New Linux malware hits record highs in 2022, rising by 50%

Despite Linux’s reputation as the most secure operating system, it is not immune to malware. In fact, Linux malware has become increasingly prevalent in recent years as more and more devices and servers run on Linux operating systems.

According to data analyzed by the Atlas VPN team based on malware threat statistics from AV-ATLAS, new Linux malware threats hit record numbers in 2022, increasing by 50% to 1.9 million.

The majority — 854,690 — of new Linux malware samples were detected in the first quarter of 2022. In the second quarter, new malware samples dropped by almost 3% to 833,065.

New Linux malware numbers plummeted again in the third quarter of the year, this time by a whopping 91% to 75,841. However, in the fourth quarter of 2022, they picked up again, growing by 117% to 164,697.

Other operating systems see a decline in new malware

While Linux malware reached never-before-seen numbers in 2022, the total number of new malware developments actually fell. Compared to 2021, when 121.6 million samples were detected, new malware numbers dropped by 39% to 73.7 million in 2022.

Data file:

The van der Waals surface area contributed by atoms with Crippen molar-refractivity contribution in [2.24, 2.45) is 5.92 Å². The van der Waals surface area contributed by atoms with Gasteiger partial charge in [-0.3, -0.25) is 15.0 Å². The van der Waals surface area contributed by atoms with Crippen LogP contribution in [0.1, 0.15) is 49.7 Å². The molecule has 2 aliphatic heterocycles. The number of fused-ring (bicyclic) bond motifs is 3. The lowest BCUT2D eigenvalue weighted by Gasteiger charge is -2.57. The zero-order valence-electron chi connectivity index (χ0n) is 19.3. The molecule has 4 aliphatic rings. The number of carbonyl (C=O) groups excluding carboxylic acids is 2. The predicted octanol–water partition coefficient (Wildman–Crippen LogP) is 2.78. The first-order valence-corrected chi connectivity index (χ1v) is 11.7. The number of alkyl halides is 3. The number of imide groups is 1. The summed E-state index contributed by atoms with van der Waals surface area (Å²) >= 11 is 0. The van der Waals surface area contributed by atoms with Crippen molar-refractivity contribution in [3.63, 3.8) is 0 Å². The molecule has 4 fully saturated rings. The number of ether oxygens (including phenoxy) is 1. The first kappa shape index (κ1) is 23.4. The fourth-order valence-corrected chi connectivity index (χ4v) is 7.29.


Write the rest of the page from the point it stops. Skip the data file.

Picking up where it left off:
Android saw the most significant fall in newly-programmed malware. New Android malware samples declined by 68%, from 3.4 million in 2021 to 1.1 million in 2022.

Next up is Windows. Despite being the most targeted operating system last year, with over 95% of all new malware threats aimed at it, Windows still had a 40% decline in new malware samples. They fell from 116.95 million in 2021 to 70.7 million in 2022.

Finally, new malware applications aimed at macOS plunged by 26% from 17,061 in 2021 to 12,584 in 2022.

All in all, Linux is still a highly secure operating system. The open-source nature of Linux allows for constant review by the tech community, leading to fewer exploitable security vulnerabilities. Additionally, Linux limits administrative privileges for users and compared to more widely used operating systems like Windows, it still has less malware targeting it.

Nevertheless, the new malware numbers show that the Linux threat landscape is evolving, and attackers increasingly see Linux as another worthwhile target. Linux users need to be aware of the growing risks, as prioritizing system security is more important than ever.